Taking the Census

Francis William Edmonds American

On view at The Met Fifth Avenue in Gallery 758

The United States Census of 1850 initiated the requirement that heads of households provide information about each of their dependents. The new regulation caused a good deal of confusion. Edmonds’s humorous image, which is the earliest known portrayal of the census-taking process, features a father’s painstaking efforts to recall his family statistics, while several of his children hide from sight. The small framed portrait of George Washington above the mantel evokes not only the genesis of the country’s political system but also the legendary admonition never to tell a lie. The carefully lit interior and wealth of detail in the composition were inspired, in part, by earlier Dutch genre scenes.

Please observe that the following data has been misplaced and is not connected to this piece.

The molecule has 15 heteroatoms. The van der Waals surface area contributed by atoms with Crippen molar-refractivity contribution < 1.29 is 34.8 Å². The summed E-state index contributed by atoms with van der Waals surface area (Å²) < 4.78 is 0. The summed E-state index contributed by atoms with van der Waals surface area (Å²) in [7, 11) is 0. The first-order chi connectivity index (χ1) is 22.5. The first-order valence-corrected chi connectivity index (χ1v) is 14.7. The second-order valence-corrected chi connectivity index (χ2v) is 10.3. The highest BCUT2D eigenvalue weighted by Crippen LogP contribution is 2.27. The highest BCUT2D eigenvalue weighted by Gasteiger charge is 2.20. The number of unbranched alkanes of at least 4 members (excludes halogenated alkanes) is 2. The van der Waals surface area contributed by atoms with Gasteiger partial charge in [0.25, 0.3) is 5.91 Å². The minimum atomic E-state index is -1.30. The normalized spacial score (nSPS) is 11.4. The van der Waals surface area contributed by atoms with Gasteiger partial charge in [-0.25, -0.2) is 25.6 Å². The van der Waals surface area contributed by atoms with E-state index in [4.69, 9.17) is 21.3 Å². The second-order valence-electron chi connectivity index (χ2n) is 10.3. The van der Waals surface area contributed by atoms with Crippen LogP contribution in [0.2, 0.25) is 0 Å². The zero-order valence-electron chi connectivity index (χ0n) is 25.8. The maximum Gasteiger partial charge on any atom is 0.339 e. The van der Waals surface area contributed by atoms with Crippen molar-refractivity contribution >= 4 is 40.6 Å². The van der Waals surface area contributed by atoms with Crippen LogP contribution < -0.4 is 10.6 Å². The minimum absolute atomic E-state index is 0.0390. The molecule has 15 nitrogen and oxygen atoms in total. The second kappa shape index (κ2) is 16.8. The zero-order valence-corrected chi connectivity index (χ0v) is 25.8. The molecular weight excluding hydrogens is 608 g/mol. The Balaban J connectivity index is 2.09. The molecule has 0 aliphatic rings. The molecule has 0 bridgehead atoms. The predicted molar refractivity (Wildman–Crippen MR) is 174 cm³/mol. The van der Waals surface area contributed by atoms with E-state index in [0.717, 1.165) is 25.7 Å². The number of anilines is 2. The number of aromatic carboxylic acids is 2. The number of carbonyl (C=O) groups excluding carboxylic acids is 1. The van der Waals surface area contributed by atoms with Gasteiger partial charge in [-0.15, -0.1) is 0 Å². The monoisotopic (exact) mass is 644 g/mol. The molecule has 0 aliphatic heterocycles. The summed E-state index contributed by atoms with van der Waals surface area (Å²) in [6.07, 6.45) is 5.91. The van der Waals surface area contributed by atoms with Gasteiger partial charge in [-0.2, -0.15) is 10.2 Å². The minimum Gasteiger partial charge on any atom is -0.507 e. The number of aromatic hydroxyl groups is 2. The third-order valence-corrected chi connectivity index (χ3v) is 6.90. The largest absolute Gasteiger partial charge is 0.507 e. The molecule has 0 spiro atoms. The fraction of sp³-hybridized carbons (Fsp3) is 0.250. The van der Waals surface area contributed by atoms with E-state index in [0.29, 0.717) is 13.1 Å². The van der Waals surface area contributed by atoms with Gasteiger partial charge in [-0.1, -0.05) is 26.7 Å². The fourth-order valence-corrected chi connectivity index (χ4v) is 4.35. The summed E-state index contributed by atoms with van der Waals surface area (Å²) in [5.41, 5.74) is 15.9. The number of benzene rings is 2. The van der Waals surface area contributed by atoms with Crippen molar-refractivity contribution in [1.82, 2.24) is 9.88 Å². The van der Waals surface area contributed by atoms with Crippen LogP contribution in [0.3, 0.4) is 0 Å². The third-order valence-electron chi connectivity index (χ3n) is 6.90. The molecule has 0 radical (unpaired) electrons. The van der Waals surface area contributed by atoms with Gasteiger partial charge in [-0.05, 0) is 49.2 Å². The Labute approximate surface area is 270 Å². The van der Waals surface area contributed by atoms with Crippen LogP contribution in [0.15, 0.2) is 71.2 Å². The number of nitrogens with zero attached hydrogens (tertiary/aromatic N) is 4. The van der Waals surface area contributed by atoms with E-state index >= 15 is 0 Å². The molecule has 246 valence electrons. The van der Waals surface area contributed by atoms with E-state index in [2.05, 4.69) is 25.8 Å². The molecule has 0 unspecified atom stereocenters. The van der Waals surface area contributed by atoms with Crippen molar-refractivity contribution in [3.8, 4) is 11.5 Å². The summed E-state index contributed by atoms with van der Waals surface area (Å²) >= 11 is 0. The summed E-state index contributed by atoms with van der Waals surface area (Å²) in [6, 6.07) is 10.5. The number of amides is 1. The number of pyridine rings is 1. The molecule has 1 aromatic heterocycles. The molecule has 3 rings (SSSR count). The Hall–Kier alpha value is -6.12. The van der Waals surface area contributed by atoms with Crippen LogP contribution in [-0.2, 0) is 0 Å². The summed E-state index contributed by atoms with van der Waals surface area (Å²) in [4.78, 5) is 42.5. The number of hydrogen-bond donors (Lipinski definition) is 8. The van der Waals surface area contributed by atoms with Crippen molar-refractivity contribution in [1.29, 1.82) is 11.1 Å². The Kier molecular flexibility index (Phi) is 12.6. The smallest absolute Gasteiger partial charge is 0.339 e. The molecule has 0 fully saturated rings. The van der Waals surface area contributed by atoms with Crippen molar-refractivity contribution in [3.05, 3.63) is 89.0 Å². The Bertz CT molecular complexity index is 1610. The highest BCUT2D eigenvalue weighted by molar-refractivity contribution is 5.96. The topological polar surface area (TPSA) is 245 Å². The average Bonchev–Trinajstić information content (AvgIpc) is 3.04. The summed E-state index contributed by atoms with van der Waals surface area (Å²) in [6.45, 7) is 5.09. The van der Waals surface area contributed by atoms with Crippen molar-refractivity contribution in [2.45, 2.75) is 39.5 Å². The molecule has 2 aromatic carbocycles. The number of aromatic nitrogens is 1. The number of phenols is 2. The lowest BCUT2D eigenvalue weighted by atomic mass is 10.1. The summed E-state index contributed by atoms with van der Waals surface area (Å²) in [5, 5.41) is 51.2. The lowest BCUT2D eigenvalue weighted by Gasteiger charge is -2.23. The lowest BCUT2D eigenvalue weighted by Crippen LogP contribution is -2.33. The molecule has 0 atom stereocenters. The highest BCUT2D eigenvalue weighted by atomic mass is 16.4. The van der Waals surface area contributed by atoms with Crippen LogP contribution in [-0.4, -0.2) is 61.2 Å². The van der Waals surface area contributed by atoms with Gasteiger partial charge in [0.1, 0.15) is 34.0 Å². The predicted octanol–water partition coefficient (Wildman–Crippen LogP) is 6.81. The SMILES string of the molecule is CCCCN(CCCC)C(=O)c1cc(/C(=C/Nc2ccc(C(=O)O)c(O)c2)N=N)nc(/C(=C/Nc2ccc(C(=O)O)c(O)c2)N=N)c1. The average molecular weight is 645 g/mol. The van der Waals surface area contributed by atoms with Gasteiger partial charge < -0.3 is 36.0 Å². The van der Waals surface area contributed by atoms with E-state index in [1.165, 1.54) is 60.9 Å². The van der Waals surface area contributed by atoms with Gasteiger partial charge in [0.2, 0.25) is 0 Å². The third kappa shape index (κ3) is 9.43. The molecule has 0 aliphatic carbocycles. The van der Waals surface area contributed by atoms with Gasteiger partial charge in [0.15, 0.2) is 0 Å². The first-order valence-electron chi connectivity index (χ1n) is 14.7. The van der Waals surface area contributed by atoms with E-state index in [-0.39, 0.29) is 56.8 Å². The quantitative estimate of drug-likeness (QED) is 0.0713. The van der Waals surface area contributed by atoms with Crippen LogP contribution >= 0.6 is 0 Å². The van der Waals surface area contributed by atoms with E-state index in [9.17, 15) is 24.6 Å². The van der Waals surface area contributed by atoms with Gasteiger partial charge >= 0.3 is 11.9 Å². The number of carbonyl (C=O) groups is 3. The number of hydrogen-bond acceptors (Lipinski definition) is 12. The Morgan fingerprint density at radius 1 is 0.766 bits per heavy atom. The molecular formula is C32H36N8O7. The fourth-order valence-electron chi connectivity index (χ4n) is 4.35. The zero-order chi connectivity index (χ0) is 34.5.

Taking the Census, Francis William Edmonds (American, Hudson, New York 1806–1863 Bronxville, New York), Oil on canvas, American

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